Overall, the bulk of SpaceX valuation is likely attributed to Starlink. If the company were to successfully become cash flow positive and convince investors it was on track to reach $30 billion in revenue with strong operating profits, it’s likely Starlink could reach a $100 billion-plus valuation in a spinoff.
One question is whether SpaceX would want to spin off Starlink if its revenue potential was 80% of total company revenues. Elon Musk has long stated a goal for SpaceX of making humans an interplanetary species, so a massive Starlink IPO with more than $100 billion in funding could go a long way toward that goal.
However, a spin-off could also leave SpaceX with a very small addressable market opportunity. With the entire launch industry delivering just $4.5 billion in sales in 2017, SpaceX would likely need to make inroads into industries like space tourism if it wanted a strong growth profile after spinning off Starlink.
What Stock Symbols Could Starlink Choose?
Companies related to Elon Musk have gone for fairly straightforward ticker symbols in the past. Examples include Tesla (Nasdaq: TSLA) and SolarCity (Nasday: SCTY).
Given that, it’s like Starlink would list on the technology-heavy Nasdaq and list under a stock symbol that resembles its name.
STLK is a likely option that would be available and condenses Starlink’s name. Other options that might appeal to Musk such as STAR are not available. iStar is currently using the ticker symbol. Likewise, Interlink Electronics currently trades under LINK.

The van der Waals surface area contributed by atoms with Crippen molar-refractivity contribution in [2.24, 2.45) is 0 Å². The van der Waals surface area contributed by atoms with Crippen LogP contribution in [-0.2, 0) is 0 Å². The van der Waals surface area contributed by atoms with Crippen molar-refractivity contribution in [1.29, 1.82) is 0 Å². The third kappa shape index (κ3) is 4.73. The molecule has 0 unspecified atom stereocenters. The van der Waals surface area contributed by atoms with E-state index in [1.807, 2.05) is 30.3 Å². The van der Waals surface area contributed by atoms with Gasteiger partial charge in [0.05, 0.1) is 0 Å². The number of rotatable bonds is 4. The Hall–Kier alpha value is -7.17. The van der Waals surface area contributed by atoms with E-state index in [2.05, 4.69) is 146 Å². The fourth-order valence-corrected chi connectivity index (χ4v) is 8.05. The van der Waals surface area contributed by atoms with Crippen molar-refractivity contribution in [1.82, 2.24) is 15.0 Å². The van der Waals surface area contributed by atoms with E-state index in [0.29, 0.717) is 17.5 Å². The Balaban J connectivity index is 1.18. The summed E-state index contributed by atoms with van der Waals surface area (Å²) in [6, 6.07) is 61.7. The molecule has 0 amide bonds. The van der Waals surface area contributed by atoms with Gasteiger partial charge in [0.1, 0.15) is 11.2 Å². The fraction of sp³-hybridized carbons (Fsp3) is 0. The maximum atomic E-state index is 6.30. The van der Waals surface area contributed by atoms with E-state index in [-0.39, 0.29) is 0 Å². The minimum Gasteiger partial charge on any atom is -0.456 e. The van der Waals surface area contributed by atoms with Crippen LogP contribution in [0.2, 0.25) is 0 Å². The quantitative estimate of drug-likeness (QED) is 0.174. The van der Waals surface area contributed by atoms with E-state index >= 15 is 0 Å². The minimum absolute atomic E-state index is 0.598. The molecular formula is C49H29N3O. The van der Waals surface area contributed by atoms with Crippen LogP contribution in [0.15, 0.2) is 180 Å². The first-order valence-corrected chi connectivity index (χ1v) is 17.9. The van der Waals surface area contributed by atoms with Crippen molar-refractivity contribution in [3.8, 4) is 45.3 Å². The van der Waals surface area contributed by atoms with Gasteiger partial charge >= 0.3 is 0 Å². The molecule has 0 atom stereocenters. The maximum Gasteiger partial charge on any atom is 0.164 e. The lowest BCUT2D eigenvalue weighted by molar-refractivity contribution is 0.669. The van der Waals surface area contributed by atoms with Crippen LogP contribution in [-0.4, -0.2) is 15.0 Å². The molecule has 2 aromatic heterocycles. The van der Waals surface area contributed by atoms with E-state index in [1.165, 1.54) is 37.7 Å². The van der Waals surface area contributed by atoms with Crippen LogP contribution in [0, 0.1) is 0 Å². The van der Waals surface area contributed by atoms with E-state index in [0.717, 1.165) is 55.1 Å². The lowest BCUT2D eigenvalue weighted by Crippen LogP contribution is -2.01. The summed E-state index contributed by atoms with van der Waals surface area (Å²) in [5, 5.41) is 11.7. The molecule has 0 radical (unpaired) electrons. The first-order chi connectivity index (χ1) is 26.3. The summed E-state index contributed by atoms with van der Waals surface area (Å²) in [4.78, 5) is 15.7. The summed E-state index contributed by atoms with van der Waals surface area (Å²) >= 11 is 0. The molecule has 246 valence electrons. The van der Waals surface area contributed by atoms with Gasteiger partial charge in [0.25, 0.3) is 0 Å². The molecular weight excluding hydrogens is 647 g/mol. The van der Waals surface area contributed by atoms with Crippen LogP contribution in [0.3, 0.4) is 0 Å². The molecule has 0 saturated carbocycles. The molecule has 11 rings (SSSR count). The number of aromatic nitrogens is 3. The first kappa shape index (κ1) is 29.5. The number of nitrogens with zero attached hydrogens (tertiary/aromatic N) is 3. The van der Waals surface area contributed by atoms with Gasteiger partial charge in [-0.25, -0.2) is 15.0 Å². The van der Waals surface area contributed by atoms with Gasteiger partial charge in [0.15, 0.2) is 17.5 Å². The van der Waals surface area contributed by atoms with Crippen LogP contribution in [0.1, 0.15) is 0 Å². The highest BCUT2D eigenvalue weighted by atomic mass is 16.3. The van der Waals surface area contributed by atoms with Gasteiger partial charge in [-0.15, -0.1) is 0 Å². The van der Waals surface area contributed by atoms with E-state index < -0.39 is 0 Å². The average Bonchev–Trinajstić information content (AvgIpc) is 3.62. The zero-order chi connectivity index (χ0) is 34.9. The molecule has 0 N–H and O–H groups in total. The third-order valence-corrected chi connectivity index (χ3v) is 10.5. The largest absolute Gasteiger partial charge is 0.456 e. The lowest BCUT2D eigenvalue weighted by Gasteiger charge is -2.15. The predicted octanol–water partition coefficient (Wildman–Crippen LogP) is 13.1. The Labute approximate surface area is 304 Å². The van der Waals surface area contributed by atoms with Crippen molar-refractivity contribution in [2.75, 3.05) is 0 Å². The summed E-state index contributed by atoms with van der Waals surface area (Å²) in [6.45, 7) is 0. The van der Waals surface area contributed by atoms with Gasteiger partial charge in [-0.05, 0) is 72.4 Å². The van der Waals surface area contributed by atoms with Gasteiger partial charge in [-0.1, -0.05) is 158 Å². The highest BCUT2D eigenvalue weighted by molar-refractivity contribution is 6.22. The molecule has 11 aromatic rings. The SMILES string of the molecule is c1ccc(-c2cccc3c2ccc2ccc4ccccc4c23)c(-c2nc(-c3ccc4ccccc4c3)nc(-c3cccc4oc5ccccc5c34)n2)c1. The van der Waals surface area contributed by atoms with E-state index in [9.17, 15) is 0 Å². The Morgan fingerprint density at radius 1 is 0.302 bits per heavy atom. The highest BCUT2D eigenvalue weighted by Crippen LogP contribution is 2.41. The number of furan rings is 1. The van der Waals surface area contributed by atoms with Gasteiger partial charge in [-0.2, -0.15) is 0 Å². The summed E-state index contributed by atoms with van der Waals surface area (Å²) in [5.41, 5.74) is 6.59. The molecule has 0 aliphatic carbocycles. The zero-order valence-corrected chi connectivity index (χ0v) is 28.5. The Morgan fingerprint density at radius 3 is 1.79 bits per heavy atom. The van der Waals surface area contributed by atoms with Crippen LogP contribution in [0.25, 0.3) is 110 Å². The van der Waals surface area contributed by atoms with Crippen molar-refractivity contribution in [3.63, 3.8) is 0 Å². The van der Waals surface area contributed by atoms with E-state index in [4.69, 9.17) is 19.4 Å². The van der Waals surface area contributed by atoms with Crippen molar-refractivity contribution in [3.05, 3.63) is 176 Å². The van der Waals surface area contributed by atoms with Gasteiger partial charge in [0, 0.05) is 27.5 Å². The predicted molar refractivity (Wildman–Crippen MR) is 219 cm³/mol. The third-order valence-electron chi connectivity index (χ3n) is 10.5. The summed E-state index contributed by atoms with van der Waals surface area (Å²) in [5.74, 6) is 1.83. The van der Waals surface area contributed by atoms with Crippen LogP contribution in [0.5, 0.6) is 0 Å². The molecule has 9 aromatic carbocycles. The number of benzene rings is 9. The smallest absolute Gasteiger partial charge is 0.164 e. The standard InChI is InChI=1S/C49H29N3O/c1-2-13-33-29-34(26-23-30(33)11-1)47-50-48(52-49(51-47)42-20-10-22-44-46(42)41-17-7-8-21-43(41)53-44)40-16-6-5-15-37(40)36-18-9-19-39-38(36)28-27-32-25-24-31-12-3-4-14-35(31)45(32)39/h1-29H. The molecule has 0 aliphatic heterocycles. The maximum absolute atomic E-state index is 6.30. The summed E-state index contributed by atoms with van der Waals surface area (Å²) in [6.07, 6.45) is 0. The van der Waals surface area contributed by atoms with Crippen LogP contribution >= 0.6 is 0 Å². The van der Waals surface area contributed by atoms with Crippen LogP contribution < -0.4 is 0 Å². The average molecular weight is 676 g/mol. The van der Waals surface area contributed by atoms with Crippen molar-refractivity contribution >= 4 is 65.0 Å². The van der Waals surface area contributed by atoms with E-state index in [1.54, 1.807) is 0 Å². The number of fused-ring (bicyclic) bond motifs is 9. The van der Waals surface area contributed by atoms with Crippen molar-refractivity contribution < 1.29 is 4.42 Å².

Starlink Sattellite Launches
In recent months Starlink has begun increasing the number of satellite launches into orbit. For example, the company carried 60 Starlink satellites into space on a Falcon 9 rocket on March 11th, and then just three days later sent another batch of 60 satellites into space.
Starlink Launches in 2021
- March 14, 2021: 60 satellites
- March 11, 2021: 60 satellites
- March 4, 2021: 60 satellites
- February 16, 2021: 60 satellites
- February 4, 2021: 60 satellites
- January 24, 2021: 10 satellites
- January 20, 2021: 60 satellites
As of their March 14th launch, Starlink has 1,261 operational satellites in orbit.
Starlink Stock: Should You Buy the IPO?
Given everything that you’ve read above, the final question is: should you buy the Starlink IPO?
Obviously, if Starlink makes it to IPO, it will mean the satellite constellation has been quite successful and is cash flow positive.
That will be no small achievement. Elon Musk was able to build a successful electric car company after dozens of prior attempts had failed. This has led to intense interest in getting in on his next world-changing idea.
Today, it’s like electric cars will eventually become all cars. Volvo just announced they anticipate half their sales to be electric by 2025 and completely electric by 2030. Even General Motors (NYSE: GM) has announced its plans to phase out gas-powered cars by 2035.
Yet, it’s hard to see the same potential for satellite Internet. The cost challenges remain prohibitive for competing with wired broadband options near cities, which leaves the market targeted to rural adoption.
That could be a lucrative market, but one that’s likely a small fraction of an industry like electric cars. Our best advice if you’re interested in Starlink is whenever the IPO appears to be imminent look at two key areas.
1.) Its valuation. How richly is it being valued?
2.) And how that valuation stacks up to its market potential. Is $30 billion the absolute upside for Starlink, or do technology trends like the Internet of Things open up larger market opportunities that investors are missing today?